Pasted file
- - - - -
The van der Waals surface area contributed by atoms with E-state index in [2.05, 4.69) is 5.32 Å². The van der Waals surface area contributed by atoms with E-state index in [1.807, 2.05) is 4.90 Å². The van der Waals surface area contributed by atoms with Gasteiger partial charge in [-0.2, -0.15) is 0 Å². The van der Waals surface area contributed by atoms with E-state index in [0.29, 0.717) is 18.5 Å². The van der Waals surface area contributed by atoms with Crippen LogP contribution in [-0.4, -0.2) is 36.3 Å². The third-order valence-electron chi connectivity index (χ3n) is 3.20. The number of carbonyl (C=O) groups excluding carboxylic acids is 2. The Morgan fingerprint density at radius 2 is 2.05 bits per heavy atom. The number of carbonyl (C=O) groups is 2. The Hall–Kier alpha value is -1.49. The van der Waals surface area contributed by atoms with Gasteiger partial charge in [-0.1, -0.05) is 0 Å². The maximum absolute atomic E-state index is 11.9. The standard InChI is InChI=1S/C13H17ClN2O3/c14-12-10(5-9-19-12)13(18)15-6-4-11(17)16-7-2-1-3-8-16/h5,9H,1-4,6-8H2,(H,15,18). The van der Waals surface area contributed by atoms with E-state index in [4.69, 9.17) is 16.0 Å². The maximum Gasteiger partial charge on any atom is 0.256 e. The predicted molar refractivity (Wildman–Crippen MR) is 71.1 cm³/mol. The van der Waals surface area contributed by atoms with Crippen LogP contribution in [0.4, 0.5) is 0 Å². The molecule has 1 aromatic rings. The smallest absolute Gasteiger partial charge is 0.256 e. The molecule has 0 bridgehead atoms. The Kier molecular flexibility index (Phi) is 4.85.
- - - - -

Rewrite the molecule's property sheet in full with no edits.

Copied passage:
The van der Waals surface area contributed by atoms with E-state index in [2.05, 4.69) is 5.32 Å². The van der Waals surface area contributed by atoms with E-state index in [1.807, 2.05) is 4.90 Å². The van der Waals surface area contributed by atoms with Gasteiger partial charge in [-0.2, -0.15) is 0 Å². The van der Waals surface area contributed by atoms with E-state index in [0.29, 0.717) is 18.5 Å². The van der Waals surface area contributed by atoms with Crippen LogP contribution in [-0.4, -0.2) is 36.3 Å². The third-order valence-electron chi connectivity index (χ3n) is 3.20. The number of carbonyl (C=O) groups excluding carboxylic acids is 2. The Morgan fingerprint density at radius 2 is 2.05 bits per heavy atom. The number of carbonyl (C=O) groups is 2. The Hall–Kier alpha value is -1.49. The van der Waals surface area contributed by atoms with Gasteiger partial charge in [-0.1, -0.05) is 0 Å². The maximum absolute atomic E-state index is 11.9. The standard InChI is InChI=1S/C13H17ClN2O3/c14-12-10(5-9-19-12)13(18)15-6-4-11(17)16-7-2-1-3-8-16/h5,9H,1-4,6-8H2,(H,15,18). The van der Waals surface area contributed by atoms with E-state index in [4.69, 9.17) is 16.0 Å². The maximum Gasteiger partial charge on any atom is 0.256 e. The predicted molar refractivity (Wildman–Crippen MR) is 71.1 cm³/mol. The van der Waals surface area contributed by atoms with Crippen LogP contribution in [0.4, 0.5) is 0 Å². The molecule has 1 aromatic rings. The smallest absolute Gasteiger partial charge is 0.256 e. The molecule has 0 bridgehead atoms. The Kier molecular flexibility index (Phi) is 4.85.